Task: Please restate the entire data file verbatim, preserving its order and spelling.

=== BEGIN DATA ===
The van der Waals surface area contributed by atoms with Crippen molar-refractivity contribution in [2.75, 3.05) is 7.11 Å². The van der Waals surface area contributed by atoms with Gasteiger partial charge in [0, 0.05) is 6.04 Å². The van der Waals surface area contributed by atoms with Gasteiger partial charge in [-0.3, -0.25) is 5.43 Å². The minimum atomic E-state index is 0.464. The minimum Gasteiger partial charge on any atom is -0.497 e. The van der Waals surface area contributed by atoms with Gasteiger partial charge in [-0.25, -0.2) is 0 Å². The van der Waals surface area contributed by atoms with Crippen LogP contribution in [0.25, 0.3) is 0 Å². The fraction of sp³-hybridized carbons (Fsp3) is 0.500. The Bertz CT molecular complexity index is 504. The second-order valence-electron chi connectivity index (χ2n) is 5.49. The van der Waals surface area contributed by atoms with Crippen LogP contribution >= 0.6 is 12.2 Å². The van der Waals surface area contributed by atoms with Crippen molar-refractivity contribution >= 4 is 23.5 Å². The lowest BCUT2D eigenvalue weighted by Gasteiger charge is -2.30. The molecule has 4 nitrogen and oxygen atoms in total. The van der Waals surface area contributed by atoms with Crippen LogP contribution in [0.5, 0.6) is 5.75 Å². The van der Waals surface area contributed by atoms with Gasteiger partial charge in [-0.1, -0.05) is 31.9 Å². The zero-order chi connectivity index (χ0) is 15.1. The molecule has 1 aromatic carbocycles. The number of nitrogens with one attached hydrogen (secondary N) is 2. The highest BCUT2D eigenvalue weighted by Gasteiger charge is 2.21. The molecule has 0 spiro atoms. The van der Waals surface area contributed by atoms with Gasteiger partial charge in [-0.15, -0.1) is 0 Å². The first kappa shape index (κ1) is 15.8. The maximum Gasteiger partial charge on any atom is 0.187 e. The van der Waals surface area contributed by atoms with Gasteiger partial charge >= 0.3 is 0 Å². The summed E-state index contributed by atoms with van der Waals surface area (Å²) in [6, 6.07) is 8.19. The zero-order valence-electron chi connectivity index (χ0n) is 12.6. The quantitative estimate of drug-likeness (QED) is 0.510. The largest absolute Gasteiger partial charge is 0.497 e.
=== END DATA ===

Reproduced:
The van der Waals surface area contributed by atoms with Crippen molar-refractivity contribution in [2.75, 3.05) is 7.11 Å². The van der Waals surface area contributed by atoms with Gasteiger partial charge in [0, 0.05) is 6.04 Å². The van der Waals surface area contributed by atoms with Gasteiger partial charge in [-0.3, -0.25) is 5.43 Å². The minimum atomic E-state index is 0.464. The minimum Gasteiger partial charge on any atom is -0.497 e. The van der Waals surface area contributed by atoms with Gasteiger partial charge in [-0.25, -0.2) is 0 Å². The van der Waals surface area contributed by atoms with Crippen LogP contribution in [0.25, 0.3) is 0 Å². The fraction of sp³-hybridized carbons (Fsp3) is 0.500. The Bertz CT molecular complexity index is 504. The second-order valence-electron chi connectivity index (χ2n) is 5.49. The van der Waals surface area contributed by atoms with Crippen LogP contribution >= 0.6 is 12.2 Å². The van der Waals surface area contributed by atoms with Crippen molar-refractivity contribution >= 4 is 23.5 Å². The lowest BCUT2D eigenvalue weighted by Gasteiger charge is -2.30. The molecule has 4 nitrogen and oxygen atoms in total. The van der Waals surface area contributed by atoms with Crippen LogP contribution in [0.5, 0.6) is 5.75 Å². The van der Waals surface area contributed by atoms with Gasteiger partial charge in [-0.1, -0.05) is 31.9 Å². The zero-order chi connectivity index (χ0) is 15.1. The molecule has 1 aromatic carbocycles. The number of nitrogens with one attached hydrogen (secondary N) is 2. The highest BCUT2D eigenvalue weighted by Gasteiger charge is 2.21. The molecule has 0 spiro atoms. The van der Waals surface area contributed by atoms with Gasteiger partial charge in [-0.15, -0.1) is 0 Å². The first kappa shape index (κ1) is 15.8. The maximum Gasteiger partial charge on any atom is 0.187 e. The van der Waals surface area contributed by atoms with Gasteiger partial charge >= 0.3 is 0 Å². The summed E-state index contributed by atoms with van der Waals surface area (Å²) in [6, 6.07) is 8.19. The zero-order valence-electron chi connectivity index (χ0n) is 12.6. The quantitative estimate of drug-likeness (QED) is 0.510. The largest absolute Gasteiger partial charge is 0.497 e.